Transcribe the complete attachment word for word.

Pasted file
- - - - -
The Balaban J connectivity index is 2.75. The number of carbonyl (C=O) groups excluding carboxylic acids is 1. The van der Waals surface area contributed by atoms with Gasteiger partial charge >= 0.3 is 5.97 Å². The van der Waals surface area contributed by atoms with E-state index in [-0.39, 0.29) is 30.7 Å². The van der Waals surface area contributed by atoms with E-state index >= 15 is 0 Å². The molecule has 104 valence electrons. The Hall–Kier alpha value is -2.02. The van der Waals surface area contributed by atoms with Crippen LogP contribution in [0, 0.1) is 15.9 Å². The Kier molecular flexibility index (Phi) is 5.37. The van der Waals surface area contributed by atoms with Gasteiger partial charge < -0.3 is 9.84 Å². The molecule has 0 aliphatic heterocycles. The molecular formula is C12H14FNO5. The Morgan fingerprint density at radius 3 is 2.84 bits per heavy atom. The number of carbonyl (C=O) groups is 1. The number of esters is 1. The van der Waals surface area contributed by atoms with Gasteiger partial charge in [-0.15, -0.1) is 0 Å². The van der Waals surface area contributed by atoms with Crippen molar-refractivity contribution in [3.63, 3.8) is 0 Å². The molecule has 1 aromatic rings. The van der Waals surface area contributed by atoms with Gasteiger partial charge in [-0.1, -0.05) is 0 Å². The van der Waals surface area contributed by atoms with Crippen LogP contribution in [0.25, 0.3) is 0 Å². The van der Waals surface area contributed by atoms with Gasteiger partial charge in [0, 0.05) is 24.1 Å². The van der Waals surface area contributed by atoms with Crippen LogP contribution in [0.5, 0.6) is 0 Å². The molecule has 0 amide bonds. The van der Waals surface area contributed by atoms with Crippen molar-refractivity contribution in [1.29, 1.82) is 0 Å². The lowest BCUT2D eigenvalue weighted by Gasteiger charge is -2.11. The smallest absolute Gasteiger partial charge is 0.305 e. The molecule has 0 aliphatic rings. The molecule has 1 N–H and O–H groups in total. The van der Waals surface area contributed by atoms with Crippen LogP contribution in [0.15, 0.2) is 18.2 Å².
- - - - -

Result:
The Balaban J connectivity index is 2.75. The number of carbonyl (C=O) groups excluding carboxylic acids is 1. The van der Waals surface area contributed by atoms with Gasteiger partial charge >= 0.3 is 5.97 Å². The van der Waals surface area contributed by atoms with E-state index in [-0.39, 0.29) is 30.7 Å². The van der Waals surface area contributed by atoms with E-state index >= 15 is 0 Å². The molecule has 104 valence electrons. The Hall–Kier alpha value is -2.02. The van der Waals surface area contributed by atoms with Crippen LogP contribution in [0, 0.1) is 15.9 Å². The Kier molecular flexibility index (Phi) is 5.37. The van der Waals surface area contributed by atoms with Gasteiger partial charge < -0.3 is 9.84 Å². The molecule has 0 aliphatic heterocycles. The molecular formula is C12H14FNO5. The Morgan fingerprint density at radius 3 is 2.84 bits per heavy atom. The number of carbonyl (C=O) groups is 1. The number of esters is 1. The van der Waals surface area contributed by atoms with Gasteiger partial charge in [-0.15, -0.1) is 0 Å². The van der Waals surface area contributed by atoms with Crippen molar-refractivity contribution in [3.63, 3.8) is 0 Å². The molecule has 1 aromatic rings. The van der Waals surface area contributed by atoms with Gasteiger partial charge in [-0.1, -0.05) is 0 Å². The van der Waals surface area contributed by atoms with Crippen LogP contribution in [0.25, 0.3) is 0 Å². The van der Waals surface area contributed by atoms with Gasteiger partial charge in [0, 0.05) is 24.1 Å². The van der Waals surface area contributed by atoms with Crippen LogP contribution in [0.5, 0.6) is 0 Å². The molecule has 0 amide bonds. The van der Waals surface area contributed by atoms with Crippen molar-refractivity contribution in [1.29, 1.82) is 0 Å². The lowest BCUT2D eigenvalue weighted by Gasteiger charge is -2.11. The smallest absolute Gasteiger partial charge is 0.305 e. The molecule has 0 aliphatic rings. The molecule has 1 N–H and O–H groups in total. The van der Waals surface area contributed by atoms with Crippen LogP contribution in [0.15, 0.2) is 18.2 Å².